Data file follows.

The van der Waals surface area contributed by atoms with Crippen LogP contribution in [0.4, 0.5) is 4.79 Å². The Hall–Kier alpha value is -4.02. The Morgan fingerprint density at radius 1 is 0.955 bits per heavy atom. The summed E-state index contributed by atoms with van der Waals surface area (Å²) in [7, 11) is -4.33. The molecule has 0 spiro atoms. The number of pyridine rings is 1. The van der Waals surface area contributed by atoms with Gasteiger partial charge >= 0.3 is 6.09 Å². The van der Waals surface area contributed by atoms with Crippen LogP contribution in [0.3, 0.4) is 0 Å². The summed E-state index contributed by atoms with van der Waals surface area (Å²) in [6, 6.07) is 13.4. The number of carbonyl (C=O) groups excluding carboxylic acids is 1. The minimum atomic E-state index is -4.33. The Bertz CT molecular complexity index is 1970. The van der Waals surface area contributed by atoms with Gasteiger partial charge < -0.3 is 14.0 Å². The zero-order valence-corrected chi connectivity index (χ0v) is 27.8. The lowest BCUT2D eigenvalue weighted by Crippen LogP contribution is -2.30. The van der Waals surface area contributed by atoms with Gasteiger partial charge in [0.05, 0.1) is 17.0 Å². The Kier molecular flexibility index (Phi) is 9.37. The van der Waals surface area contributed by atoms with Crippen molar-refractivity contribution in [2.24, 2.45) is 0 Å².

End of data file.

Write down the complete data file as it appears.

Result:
The van der Waals surface area contributed by atoms with Crippen LogP contribution in [0.4, 0.5) is 4.79 Å². The Hall–Kier alpha value is -4.02. The Morgan fingerprint density at radius 1 is 0.955 bits per heavy atom. The summed E-state index contributed by atoms with van der Waals surface area (Å²) in [7, 11) is -4.33. The molecule has 0 spiro atoms. The number of pyridine rings is 1. The van der Waals surface area contributed by atoms with Gasteiger partial charge >= 0.3 is 6.09 Å². The van der Waals surface area contributed by atoms with Crippen LogP contribution in [0.3, 0.4) is 0 Å². The summed E-state index contributed by atoms with van der Waals surface area (Å²) in [6, 6.07) is 13.4. The number of carbonyl (C=O) groups excluding carboxylic acids is 1. The minimum atomic E-state index is -4.33. The Bertz CT molecular complexity index is 1970. The van der Waals surface area contributed by atoms with Gasteiger partial charge < -0.3 is 14.0 Å². The zero-order valence-corrected chi connectivity index (χ0v) is 27.8. The lowest BCUT2D eigenvalue weighted by Crippen LogP contribution is -2.30. The van der Waals surface area contributed by atoms with Gasteiger partial charge in [0.05, 0.1) is 17.0 Å². The Kier molecular flexibility index (Phi) is 9.37. The van der Waals surface area contributed by atoms with Crippen molar-refractivity contribution in [2.24, 2.45) is 0 Å².